On the plus side it was nice that they mentioned the Jewish fantasy that they are the planet's "Chosen People." This is probably one of the few arenas where you can attack that with little fear of the anti-Semite label. All the bitter atheists should move away from attacking the safe target of Christianity and start hitting the other groups of adults with imaginary friends. Maybe it would be a good idea to start with the Abrahamic roots of all this trouble...


I didn't particularly like the second part for most of the reasons you outlined. As for Godwin, it's refuting a movie claiming that evolution leads to Nazism. I think it's fair game. Factor in Martin Luther's On the Jews and Their Lies and latent anti-Semitism and you've got a great path to the Holocaust. But naturally, Darwin should be left out.

By the way, the ADL had this to say.

Quote:
The film Expelled: No Intelligence Allowed misappropriates the Holocaust and its imagery as a part of its political effort to discredit the scientific community which rejects so-called intelligent design theory.

Hitler did not need Darwin to devise his heinous plan to exterminate the Jewish people and Darwin and evolutionary theory cannot explain Hitler's genocidal madness.

Using the Holocaust in order to tarnish those who promote the theory of evolution is outrageous and trivializes the complex factors that led to the mass extermination of European Jewry.

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goatmanejy
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PostPosted: Thu May 01, 2008 1:10 pm 
 

incarcerated_demon wrote:
alexanderthegreat wrote:
...I thought for ONCE we were going to have a film that actually had a look at the state of science today and be a reasonable discussion on evolution and intelligent design in general, and maybe a look at the relationship between science and religion without being a soapbox for either side...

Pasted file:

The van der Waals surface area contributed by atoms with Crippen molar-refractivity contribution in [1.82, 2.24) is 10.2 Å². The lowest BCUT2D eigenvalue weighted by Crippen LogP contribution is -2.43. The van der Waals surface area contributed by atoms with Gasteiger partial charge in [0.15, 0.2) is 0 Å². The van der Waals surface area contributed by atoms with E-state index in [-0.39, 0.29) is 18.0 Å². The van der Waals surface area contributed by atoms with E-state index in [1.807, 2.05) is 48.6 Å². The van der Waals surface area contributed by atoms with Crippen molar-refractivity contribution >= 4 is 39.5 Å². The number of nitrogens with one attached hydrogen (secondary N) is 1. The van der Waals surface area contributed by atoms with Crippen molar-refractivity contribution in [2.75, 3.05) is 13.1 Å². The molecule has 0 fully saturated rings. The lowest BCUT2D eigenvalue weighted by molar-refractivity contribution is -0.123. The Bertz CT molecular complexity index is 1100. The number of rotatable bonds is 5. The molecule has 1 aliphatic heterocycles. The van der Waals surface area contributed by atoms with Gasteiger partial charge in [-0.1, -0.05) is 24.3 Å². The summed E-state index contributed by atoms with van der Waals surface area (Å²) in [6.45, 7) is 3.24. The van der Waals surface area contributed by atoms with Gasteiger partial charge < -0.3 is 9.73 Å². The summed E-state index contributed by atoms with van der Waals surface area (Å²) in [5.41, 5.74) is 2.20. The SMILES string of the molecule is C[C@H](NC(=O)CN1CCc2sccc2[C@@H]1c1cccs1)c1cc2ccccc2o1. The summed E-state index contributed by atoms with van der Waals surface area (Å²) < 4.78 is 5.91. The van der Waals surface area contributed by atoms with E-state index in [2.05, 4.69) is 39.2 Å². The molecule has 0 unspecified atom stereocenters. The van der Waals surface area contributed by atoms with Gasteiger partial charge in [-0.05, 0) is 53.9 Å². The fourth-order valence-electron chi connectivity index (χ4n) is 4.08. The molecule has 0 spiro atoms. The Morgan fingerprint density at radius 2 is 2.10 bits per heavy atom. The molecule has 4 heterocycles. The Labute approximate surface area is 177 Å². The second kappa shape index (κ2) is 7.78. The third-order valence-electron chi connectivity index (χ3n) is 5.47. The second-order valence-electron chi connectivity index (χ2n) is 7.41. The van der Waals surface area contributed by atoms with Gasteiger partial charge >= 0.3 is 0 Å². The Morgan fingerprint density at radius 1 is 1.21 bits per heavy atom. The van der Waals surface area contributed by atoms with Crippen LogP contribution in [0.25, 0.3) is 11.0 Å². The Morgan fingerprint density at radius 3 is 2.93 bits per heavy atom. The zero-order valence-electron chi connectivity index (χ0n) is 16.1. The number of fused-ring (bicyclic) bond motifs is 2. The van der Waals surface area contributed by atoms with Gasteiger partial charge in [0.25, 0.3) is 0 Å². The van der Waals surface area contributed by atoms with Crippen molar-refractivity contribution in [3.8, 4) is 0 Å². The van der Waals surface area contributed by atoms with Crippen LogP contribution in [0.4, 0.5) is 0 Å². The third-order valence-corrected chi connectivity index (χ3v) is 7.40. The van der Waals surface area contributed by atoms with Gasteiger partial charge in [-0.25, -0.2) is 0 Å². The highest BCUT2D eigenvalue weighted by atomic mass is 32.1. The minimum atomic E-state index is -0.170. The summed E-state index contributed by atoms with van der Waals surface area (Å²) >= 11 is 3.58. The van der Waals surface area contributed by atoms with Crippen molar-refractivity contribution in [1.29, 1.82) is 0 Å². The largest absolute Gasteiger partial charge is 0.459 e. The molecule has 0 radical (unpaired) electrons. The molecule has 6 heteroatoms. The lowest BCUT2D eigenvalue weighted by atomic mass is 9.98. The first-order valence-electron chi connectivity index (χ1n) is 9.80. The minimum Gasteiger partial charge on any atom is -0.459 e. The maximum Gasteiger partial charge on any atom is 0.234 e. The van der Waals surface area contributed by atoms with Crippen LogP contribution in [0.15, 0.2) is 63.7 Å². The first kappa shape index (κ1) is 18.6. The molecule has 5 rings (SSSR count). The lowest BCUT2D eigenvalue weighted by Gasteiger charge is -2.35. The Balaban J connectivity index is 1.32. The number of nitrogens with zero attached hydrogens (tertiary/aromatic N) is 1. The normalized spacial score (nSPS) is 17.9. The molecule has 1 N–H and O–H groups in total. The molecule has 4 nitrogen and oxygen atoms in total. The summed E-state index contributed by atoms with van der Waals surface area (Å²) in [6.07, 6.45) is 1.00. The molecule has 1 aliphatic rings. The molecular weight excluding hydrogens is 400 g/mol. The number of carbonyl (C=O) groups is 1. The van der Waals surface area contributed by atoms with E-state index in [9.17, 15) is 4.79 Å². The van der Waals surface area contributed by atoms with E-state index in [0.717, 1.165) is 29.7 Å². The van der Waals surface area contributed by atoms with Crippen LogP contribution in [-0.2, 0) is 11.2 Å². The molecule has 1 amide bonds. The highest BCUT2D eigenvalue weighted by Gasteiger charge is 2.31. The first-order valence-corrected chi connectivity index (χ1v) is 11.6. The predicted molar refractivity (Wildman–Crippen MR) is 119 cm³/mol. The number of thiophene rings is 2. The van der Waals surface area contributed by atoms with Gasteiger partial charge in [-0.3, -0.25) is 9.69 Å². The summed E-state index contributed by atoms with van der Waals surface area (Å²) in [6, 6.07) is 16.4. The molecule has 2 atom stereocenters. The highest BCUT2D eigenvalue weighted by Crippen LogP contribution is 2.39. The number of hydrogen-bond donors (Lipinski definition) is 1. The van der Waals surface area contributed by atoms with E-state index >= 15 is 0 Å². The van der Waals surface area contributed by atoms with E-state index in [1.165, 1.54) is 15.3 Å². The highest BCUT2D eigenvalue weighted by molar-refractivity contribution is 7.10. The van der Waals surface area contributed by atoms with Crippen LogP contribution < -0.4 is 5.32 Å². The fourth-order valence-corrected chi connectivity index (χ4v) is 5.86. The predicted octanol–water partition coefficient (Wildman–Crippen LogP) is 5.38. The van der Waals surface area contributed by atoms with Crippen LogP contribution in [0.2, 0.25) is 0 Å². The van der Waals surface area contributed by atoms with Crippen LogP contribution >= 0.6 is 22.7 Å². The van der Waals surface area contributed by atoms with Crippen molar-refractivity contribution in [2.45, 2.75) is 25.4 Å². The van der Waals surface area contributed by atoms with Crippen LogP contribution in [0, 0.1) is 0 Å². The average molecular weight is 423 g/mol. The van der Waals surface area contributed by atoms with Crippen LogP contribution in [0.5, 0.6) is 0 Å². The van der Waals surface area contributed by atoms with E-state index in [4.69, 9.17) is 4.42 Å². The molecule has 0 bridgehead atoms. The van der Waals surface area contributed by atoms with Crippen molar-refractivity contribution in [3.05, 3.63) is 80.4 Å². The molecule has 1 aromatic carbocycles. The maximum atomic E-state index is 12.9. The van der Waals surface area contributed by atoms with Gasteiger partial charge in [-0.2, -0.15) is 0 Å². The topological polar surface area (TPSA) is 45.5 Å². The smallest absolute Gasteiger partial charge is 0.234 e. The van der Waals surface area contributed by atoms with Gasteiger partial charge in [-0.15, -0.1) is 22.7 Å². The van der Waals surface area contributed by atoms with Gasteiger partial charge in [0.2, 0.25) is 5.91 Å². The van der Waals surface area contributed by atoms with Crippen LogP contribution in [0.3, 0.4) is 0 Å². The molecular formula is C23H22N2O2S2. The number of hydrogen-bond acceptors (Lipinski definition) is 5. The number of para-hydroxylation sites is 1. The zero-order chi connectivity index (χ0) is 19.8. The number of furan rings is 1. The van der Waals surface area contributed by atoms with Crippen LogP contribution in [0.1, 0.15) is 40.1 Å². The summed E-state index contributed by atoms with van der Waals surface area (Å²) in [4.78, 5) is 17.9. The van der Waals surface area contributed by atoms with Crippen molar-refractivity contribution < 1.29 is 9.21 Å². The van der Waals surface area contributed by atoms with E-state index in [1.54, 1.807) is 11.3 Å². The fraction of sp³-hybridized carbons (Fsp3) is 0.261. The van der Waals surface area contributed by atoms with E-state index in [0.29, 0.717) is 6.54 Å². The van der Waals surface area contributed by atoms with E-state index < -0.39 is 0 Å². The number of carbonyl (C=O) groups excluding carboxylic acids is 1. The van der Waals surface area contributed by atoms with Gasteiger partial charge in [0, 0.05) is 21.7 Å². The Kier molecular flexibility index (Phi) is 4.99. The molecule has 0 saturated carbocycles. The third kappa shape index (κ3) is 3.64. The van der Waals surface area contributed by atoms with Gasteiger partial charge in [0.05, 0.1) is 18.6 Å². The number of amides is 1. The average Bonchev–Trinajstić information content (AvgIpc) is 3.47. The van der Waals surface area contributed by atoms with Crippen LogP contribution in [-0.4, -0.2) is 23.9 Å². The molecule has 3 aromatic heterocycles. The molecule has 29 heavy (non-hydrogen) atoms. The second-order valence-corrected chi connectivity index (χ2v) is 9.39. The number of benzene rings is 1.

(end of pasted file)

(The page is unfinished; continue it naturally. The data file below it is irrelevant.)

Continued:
You ARE talking about the ID crowd here y'know... Reasonable and unbiased aren't really in the vocabulary.


Not really. I attend a private Christian school and I know a few unbiased people. They have just heard a different set of facts that mislead them toward ID.

Im not really an intelligent design person, but I dont really think we have a competent grasp of evolution. I believe some as-of-yet unknown medium assisted evolution, whether this is some gene, chemical, god, aliens, whatever. I dont care. Its just the principle that i dotn ebleive evolution happened in the way we think it happened.
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Osmium
The Hateful Raven

Joined: Sat Nov 22, 2003 2:18 am
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PostPosted: Thu May 01, 2008 1:15 pm 
 

goatmanejy wrote:
Im not really an intelligent design person, but I dont really think we have a competent grasp of evolution. I believe some as-of-yet unknown medium assisted evolution, whether this is some gene, chemical, god, aliens, whatever. I dont care. Its just the principle that i dotn ebleive evolution happened in the way we think it happened.


Have you taken any evolutionary biology classes?

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Noobbot
Mors_Gloria + Thesaurus

Joined: Sun Mar 23, 2008 4:48 pm
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PostPosted: Thu May 01, 2008 4:20 pm 
 

Osmium wrote:
goatmanejy wrote:
Im not really an intelligent design person, but I dont really think we have a competent grasp of evolution. I believe some as-of-yet unknown medium assisted evolution, whether this is some gene, chemical, god, aliens, whatever. I dont care. Its just the principle that i dotn ebleive evolution happened in the way we think it happened.


Have you taken any evolutionary biology classes?


Clearly not.

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feratu
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PostPosted: Thu May 01, 2008 7:25 pm 
 

goatmanejy wrote:
Im not really an intelligent design person...I believe some as-of-yet unknown medium assisted evolution, whether this is some gene, chemical, god, aliens, whatever.

Um, then you're an intelligent design person. A respectable opinion I think, but that is the sum of what the movement claims to believe (although in reality, ID is a trojan horse to get creationism into textbooks).